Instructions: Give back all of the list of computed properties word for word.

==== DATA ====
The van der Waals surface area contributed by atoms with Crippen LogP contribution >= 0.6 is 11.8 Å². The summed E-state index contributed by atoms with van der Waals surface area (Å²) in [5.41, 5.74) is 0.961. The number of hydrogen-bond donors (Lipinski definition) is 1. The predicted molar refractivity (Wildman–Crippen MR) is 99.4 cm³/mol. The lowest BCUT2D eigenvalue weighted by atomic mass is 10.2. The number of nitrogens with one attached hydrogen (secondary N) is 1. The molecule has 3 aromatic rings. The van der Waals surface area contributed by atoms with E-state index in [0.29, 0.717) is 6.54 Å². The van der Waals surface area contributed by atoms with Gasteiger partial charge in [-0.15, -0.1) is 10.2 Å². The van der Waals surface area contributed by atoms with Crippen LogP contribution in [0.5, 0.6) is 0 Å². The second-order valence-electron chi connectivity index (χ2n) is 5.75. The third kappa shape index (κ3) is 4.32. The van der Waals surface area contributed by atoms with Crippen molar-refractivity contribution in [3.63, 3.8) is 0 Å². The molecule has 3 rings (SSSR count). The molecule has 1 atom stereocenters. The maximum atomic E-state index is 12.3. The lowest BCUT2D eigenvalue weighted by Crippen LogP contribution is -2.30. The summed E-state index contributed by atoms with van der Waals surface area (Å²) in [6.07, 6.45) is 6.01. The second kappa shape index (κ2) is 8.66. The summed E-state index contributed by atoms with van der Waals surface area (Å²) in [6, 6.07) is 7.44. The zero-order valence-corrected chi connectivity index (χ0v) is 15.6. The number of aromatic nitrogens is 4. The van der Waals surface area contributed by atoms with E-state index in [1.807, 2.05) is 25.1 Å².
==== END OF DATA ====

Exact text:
The van der Waals surface area contributed by atoms with Crippen LogP contribution >= 0.6 is 11.8 Å². The summed E-state index contributed by atoms with van der Waals surface area (Å²) in [5.41, 5.74) is 0.961. The number of hydrogen-bond donors (Lipinski definition) is 1. The predicted molar refractivity (Wildman–Crippen MR) is 99.4 cm³/mol. The lowest BCUT2D eigenvalue weighted by atomic mass is 10.2. The number of nitrogens with one attached hydrogen (secondary N) is 1. The molecule has 3 aromatic rings. The van der Waals surface area contributed by atoms with E-state index in [0.29, 0.717) is 6.54 Å². The van der Waals surface area contributed by atoms with Gasteiger partial charge in [-0.15, -0.1) is 10.2 Å². The van der Waals surface area contributed by atoms with Crippen LogP contribution in [0.5, 0.6) is 0 Å². The second-order valence-electron chi connectivity index (χ2n) is 5.75. The third kappa shape index (κ3) is 4.32. The van der Waals surface area contributed by atoms with Crippen molar-refractivity contribution in [3.63, 3.8) is 0 Å². The molecule has 3 rings (SSSR count). The molecule has 1 atom stereocenters. The maximum atomic E-state index is 12.3. The lowest BCUT2D eigenvalue weighted by Crippen LogP contribution is -2.30. The summed E-state index contributed by atoms with van der Waals surface area (Å²) in [6.07, 6.45) is 6.01. The second kappa shape index (κ2) is 8.66. The summed E-state index contributed by atoms with van der Waals surface area (Å²) in [6, 6.07) is 7.44. The zero-order valence-corrected chi connectivity index (χ0v) is 15.6. The number of aromatic nitrogens is 4. The van der Waals surface area contributed by atoms with E-state index in [1.807, 2.05) is 25.1 Å².